In less than a decade, solar power will be economic in comparison to local fossil fuels globally, while wind will be economic in more than half of cases.
This is according to a new report from thinktank Carbon Tracker, which found currently around 60% of solar generation and 15% of wind generation is economic when compared to local fossil fuel generation.
As such, by 2050 the generation technologies could completely displace fossil fuels, offering instead a clean, cheap energy from inexhaustible sources that support new technologies such as electric vehicles and green hydrogen.
This is driven by huge drops in the price of generation from both sources with solar costs down on average 18% every year since 2010, allowing an energy reserve that can meet world demand 100 times over to be unlocked, according to The Sky’s the Limit report.
In 2019, global energy consumption was 65 Petawatt hours (PWh), but using current solar PV technology there is the potential to capture more than 5,800PWh annually. This alone is more in one year than burning all known fossil fuel reserves, and onshore and offshore wind could provide 900PWh annually.
Harry Benham, report co-author and chairman of thinktank Ember-Climate, said 1% of the world's renewable resource would be enough to replace fossil fuel usage.
“Each year we are fuelling the climate crisis by burning three million years of fossilised sunshine in coal, oil and gas while we use just 0.01% of daily sunshine.”
The report suggests that building enough solar panels to meet global energy demand would take just 0.3% of land. This is less than the area currently occupied by fossil fuels.
For example, the world’s largest oil field, Ghawar in Saudi Arabia, covers 8,400 square kilometres and produces 0.9PWh annually. Covering the same area with solar panels would generate 1.2PWh, and if the actual oil field was covered it would generate 1.6PWh as Saudi Arabia is sunnier than average.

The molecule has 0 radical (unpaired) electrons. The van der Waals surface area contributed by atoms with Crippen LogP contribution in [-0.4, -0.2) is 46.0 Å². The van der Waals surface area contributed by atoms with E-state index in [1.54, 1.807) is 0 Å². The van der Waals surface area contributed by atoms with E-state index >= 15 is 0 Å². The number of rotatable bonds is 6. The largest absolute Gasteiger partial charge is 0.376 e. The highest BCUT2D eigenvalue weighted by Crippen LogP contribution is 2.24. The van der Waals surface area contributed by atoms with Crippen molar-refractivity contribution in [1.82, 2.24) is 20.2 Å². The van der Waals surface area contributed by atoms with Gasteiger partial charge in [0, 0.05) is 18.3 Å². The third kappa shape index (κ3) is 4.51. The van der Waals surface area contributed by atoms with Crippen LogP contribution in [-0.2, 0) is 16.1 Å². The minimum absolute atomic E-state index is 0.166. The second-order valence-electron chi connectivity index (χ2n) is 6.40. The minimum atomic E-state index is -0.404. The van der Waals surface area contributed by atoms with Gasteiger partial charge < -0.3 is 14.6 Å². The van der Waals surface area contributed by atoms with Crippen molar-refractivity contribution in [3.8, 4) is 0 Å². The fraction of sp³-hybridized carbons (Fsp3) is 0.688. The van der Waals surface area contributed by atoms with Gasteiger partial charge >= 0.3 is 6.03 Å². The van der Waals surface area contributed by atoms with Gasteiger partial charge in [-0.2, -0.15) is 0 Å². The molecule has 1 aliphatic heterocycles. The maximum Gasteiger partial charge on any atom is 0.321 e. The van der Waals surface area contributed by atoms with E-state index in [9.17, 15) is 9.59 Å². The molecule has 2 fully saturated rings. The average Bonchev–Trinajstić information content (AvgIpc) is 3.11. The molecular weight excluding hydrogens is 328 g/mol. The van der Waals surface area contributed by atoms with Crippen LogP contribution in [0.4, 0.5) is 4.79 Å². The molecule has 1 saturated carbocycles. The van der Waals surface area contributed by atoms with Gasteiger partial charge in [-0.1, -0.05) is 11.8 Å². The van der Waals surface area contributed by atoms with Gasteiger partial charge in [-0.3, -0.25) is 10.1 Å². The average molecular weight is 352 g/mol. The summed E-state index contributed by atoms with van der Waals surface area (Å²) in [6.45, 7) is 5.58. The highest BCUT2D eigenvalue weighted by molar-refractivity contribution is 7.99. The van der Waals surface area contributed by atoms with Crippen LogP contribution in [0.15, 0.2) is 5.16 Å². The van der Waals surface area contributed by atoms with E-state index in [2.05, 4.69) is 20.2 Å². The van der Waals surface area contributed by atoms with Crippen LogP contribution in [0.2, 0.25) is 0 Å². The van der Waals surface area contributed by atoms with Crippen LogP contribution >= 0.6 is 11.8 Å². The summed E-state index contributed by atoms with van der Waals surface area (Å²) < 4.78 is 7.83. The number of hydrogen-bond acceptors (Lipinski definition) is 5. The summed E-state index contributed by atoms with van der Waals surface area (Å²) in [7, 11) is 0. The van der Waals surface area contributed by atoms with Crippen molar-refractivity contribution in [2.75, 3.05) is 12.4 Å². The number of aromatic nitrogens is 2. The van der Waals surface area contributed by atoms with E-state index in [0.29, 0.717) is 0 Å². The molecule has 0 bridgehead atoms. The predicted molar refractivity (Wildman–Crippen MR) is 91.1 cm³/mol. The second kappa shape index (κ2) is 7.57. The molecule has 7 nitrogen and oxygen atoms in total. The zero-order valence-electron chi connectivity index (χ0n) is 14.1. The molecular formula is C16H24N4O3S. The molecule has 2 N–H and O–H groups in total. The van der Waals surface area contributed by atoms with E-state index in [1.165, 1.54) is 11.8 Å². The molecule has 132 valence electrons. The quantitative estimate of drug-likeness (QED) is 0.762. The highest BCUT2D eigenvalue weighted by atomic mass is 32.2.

Solar has grown faster than any previous energy technology at this size the report notes, with an average increase of 39% a year over the last decade. The technology nearly doubled in capacity every two years, therefore.
Wind prices have fallen by 9% a year on average over the last decade, with capacity growing 17% a year. The growth of both technologies has helped drive efficiencies such as better panels and higher turbines, in itself driving further cost reductions.
With prices dropping so dramatically as capacity grows, the financial markets are taking advantage of the technologies with 2020 representing the first time clean energy companies raised more than fossil fuel companies through public offerings.
The opportunity varies from country to country, with emerging markets showing the highest potential as many are still building out their energy systems, and cheap renewables can offer a route to bringing power to more people. Economics, climate change and energy independence – as the fact 80% of people live in countries that import fossil fuels – were all highlighted as key drivers of change in the energy sector
Kingsmill Bond, Carbon Tracker’s energy strategist and report lead author, said the world is now entering “a new epoch, comparable to the industrial revolution".
“Energy will tumble in price and become available to millions more, particularly in low-income countries. Geopolitics will be transformed as nations are freed from expensive imports of coal, oil and gas. Clean renewables will fight catastrophic climate change and free the planet from deadly pollution.”
Currently the biggest barrier to the adoption of more renewables is politics, The Sky’s the Limit notes. But as more countries recognise the potential the huge opportunity of renewables – with solar generating just 0.7PWh and wind 1.4PWh globally in 2019 – growth is still likely to continue.
The report separates countries into four categories based on their potential to harness both solar and wind resources relative to their domestic consumption:
- Superabundant – where the potential is at least 1,000 times greater than demand, and is made up by mainly low-income countries.
- Abundant – where the potential is at least 100 times greater than demand, and includes countries like Australia, Chile and Morocco.
- Replete – where the potential is 10 times greater than demand, and includes countries like China, India and the US.
- Stretched – where the potential is less than 10 times demand, and includes much of Europe.
The UK falls within this final category, with the report noting that it has significant land availability constraints, which make it likely it will pursue offshore wind resources.
Already the UK has committed heavily to offshore wind, leading the world in capacity with further expansion being targeted as part of a 40GW aim by 2030.
The solar sector has also grown substantially in recent years and makes up a significant chunk of renewable generation. Significantly, it has moved into a post-subsidy era with over 1GW now installed, thanks in large part to the drop in the cost of solar.